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Return of the Knave
Drink It Black
Sunday, 12 June 2005
Cup o' joe
Detectives are dotted through comic history in backup stories and anthologies as well as the handful that found themselves in the spotlight such as The Spirit and Dick Tracy. But what of the accusation that superheroes are largely jumped up cops or 'guardian angels' beating on the brat?

The Spirit is one domino mask away from looking like your regulation dick yet the idea of the vengeful spirit is crossing into more of a hyper-reality until it takes on more power than you could imagine in The Spectre, another copper. Dick Tracy has the futuristic gadgetry and bizarre villains. The number of guys who look like gumshoes with a few scraps of costume to give them a half-hearted heft into herodom is extensive. So why deny a connection. And Detective Comics having as one of their flagship characters, the World's Greatest Detective, is no coincidence. The Shadow of the Bat is over a number of spinoff 'detective-like' storylines like the Human Target, who disguises himself as the intended victim and then (hopefully)prevents the act before a shot is fired.

The odd hybrid me-tooism experiment that was Atlas Comics produced the shortlived Police Action which gamely tried to bring back actual police as the stars of a comic book.

Stan Lee, ever one for playing with the formula, didn't have that many costumed cops. His superheroes, perhaps as part of the push to be more 'realistic', were centre stage for the tragedy of their transformation, not their desire to fight crime.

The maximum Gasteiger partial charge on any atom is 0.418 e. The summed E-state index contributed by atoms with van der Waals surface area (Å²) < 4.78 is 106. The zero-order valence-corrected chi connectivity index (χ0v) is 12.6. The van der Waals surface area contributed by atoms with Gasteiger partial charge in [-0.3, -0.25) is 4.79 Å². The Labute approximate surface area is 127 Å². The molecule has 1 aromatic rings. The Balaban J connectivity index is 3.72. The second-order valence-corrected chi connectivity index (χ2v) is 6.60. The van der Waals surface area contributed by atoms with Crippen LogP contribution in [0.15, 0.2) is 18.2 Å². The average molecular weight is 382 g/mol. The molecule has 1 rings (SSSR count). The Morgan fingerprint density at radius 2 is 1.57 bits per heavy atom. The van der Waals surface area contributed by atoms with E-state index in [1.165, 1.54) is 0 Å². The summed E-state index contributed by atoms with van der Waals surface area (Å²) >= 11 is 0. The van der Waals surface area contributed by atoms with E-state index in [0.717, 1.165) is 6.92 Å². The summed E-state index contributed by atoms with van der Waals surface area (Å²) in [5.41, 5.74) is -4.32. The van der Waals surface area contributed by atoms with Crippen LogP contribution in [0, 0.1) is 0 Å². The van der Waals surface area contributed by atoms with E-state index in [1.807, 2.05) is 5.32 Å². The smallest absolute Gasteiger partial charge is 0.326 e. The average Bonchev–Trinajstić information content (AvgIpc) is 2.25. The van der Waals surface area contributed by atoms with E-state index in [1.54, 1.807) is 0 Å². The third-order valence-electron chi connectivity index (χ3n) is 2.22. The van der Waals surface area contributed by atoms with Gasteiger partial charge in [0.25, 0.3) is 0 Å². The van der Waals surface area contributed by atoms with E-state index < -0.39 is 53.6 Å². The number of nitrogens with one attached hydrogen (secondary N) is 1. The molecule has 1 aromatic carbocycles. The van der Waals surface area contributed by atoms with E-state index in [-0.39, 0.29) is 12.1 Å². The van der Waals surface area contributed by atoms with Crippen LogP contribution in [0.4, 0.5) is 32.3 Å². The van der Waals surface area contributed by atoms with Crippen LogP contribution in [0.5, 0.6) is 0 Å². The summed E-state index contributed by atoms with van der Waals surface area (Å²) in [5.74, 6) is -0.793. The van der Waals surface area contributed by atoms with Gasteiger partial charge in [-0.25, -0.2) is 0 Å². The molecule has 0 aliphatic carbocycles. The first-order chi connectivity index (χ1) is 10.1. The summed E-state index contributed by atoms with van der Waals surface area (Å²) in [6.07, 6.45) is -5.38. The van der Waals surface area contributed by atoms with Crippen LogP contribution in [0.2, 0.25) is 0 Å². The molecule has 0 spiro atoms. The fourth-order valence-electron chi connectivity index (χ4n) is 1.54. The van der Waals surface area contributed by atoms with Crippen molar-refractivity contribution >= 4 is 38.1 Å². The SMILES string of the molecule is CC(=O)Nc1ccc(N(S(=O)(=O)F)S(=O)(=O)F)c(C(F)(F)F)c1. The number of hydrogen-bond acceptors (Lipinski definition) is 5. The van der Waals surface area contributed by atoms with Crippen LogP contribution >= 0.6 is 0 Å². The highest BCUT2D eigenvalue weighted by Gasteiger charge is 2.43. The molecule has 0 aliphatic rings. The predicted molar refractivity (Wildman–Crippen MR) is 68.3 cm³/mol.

Posted by berko_wills at 5:56 AM NZT
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Wednesday, 1 June 2005
Clink
Crime comics are morbidly close to horror in many ways. Though it was necessary to argue in court art vs gratuitous display with a decapitated head; not necessarily out of repugnance for this so much as that it was more immediately shocking, and easier to build a case against, than the more nebulous (but perceived) notion of encouraging delinquency in the readership.

I do think that breaking every plot down to Good vs Evil is biblically overdetermined. Good vs Bad perhaps, since true evil extends beyond the bag snatcher IMO.

Crooks in comics, as in many works of fiction, are useful for telling a story. They act as a quick counterpoint to the protagonist. The early costumed heroes had a steady supply of generic hoodlums with hats and guns to contend with.

The ongoing debate as to whether the depiction of burglars and kidnappers has a deleterious effect on impressionable minds has to be tempered by explicit statements that Crime Does Not Pay and with Batman's famous motivation for choosing his identity:"Criminals are a cowardly and superstitious lot".

There hasn't been as much use of the uniform police because there is an attraction to a more vigiliante approach to law enforcement (if you can even call busting someone's jaw for a holdup 'law enforcement').

Private eyes and gumshoes have seen their turf taken over but there's been a resurgence of late.

And bank robbery and slayings remain popular staples.

Posted by berko_wills at 4:07 PM NZT
Updated: Tuesday, 7 June 2005 11:09 AM NZT
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Tuesday, 24 May 2005
Goblins and goblets
Yes, while monsters can include both the axe murderers and the supernatural, by convention the term is mainly used for those big weird looking creatures that don't fit any other description. You won't find many ghouls in a book called Where Monsters Dwell.

Even with gi-normous creatures, there's a question of association. Ogres and sea serpents fit the classic mold well, but we think of them as creatures of myth and legend, and sea serpents have the same problem of adaptation we saw when looking at adventure - they thrive on mystique, in a narrative build up containing the unknown and the unseen; which is dashed when you have to draw the thing.